Although the collection was vast, I was able to only take in about 50% of the offerings. Was I blind? No, the lighting was quite good to the contrary. The problem seemed to lie within myself. There was an assortment of VHS and DVDs to choose from. But I simply didn’t SEE the VHS. I saw them, but they never crossed the threshold to being a true “option.” I had begun to think that perhaps I was a technology snob. Why waste MY time with waiting for the VCR to load the tape and *gasp!* perhaps even waiting 5 minutes for the cassette to rewind? Out of the question. In the end, I settled on a recently released Titanic-esque DVD called Poseidon.
Going into this, I expected what I knew. This movie would never pass the barrier from the B category to the A category. Try as it might, any movie whose plot is based on “a big ship sinking” can never escape the shadow of a film which currently holds the record for the most Academy Award wins ever. I knew this. And despite there being a plethora of possibilities on VHS, gems such as Godfather or Animal House, I simply chose to turn away.
A few nights later I found myself in a non-chain movie rental place. As I walked in, I couldn’t help but to feel a gloom, as if I had walked into a vacant, musty church. My eyes slowly scanned the horizon. Despite the newest releases in DVDs lining the walls, anything more than 3 or 4 years old was sitting in the middle of the floor, on shelves no taller than your shoulder. Here lie the cassettes. Sad. And lonely. Few, if any, customers peruse these dust-covered selections, and fewer still under the age of 50. These are relics of a past when families got together to watch Disney movies on the couch. When popcorn was made fresh using a machine whose sole purpose was to actually make popcorn.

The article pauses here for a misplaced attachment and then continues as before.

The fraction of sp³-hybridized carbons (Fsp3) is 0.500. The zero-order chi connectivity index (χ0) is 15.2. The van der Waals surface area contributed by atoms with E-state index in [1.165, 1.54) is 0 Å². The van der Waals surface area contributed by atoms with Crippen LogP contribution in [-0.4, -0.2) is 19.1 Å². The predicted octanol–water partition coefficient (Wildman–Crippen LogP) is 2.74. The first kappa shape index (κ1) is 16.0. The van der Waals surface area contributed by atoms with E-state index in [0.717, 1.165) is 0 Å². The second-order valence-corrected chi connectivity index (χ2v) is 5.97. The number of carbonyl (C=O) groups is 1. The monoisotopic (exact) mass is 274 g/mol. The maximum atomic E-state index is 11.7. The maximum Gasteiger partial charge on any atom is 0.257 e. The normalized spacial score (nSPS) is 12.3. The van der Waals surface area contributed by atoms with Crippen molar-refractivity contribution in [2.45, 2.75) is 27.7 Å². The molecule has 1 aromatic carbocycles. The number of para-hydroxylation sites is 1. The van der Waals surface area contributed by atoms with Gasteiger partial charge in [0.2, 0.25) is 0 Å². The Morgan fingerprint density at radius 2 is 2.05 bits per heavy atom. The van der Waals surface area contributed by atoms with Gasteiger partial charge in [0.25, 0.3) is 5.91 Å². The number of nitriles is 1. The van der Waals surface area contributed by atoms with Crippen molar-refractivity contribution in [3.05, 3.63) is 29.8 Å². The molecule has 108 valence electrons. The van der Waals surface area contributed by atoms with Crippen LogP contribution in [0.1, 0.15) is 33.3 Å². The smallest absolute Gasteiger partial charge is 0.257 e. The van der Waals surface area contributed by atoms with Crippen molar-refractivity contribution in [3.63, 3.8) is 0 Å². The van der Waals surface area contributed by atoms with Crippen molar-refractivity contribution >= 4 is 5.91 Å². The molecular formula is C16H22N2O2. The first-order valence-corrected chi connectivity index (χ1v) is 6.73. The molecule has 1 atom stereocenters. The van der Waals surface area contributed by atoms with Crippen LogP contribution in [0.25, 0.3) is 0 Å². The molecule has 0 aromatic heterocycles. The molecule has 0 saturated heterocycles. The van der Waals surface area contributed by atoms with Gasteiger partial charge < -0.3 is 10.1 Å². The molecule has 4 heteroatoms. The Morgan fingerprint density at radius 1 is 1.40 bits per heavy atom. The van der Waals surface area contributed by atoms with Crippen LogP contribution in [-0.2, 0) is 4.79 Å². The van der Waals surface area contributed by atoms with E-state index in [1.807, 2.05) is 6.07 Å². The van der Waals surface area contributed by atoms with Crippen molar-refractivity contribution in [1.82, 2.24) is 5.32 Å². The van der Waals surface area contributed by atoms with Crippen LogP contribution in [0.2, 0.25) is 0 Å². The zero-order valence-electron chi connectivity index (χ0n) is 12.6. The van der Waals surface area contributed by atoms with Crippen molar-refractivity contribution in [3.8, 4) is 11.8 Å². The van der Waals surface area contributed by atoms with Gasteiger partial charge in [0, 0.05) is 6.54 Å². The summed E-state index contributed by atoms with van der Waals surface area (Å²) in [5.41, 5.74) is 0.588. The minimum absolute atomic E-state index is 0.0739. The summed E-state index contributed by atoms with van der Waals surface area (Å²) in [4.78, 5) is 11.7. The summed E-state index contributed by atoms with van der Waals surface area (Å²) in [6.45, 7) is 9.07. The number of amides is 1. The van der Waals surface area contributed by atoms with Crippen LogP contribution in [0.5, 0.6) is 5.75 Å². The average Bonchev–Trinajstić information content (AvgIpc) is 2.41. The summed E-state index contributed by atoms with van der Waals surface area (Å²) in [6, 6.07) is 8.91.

We now live in a Brave New multi-media World where soon the concept of a “video store” will quickly be as antiquated as a phone line. Digital content is already available, immediately and at any time, day or night. HBO On-Demand does not have closing hours, and your computer can stream videos over the internet at lighting speeds.
This is the death of VHS.
Although it had been ailing, the format's death became official in this, the video industries’ cash-cow fourth quarter. Retailers have officially decided to pull the plug on making VHS movies, saying there was no longer shelf space.
The bells are tolling for DVDs soon. And the specter of the headless horseman lies beyond, in the fog, waiting for HD-DVD to come, and go, and walk the Beta-max trail into the forest, never to be seen again.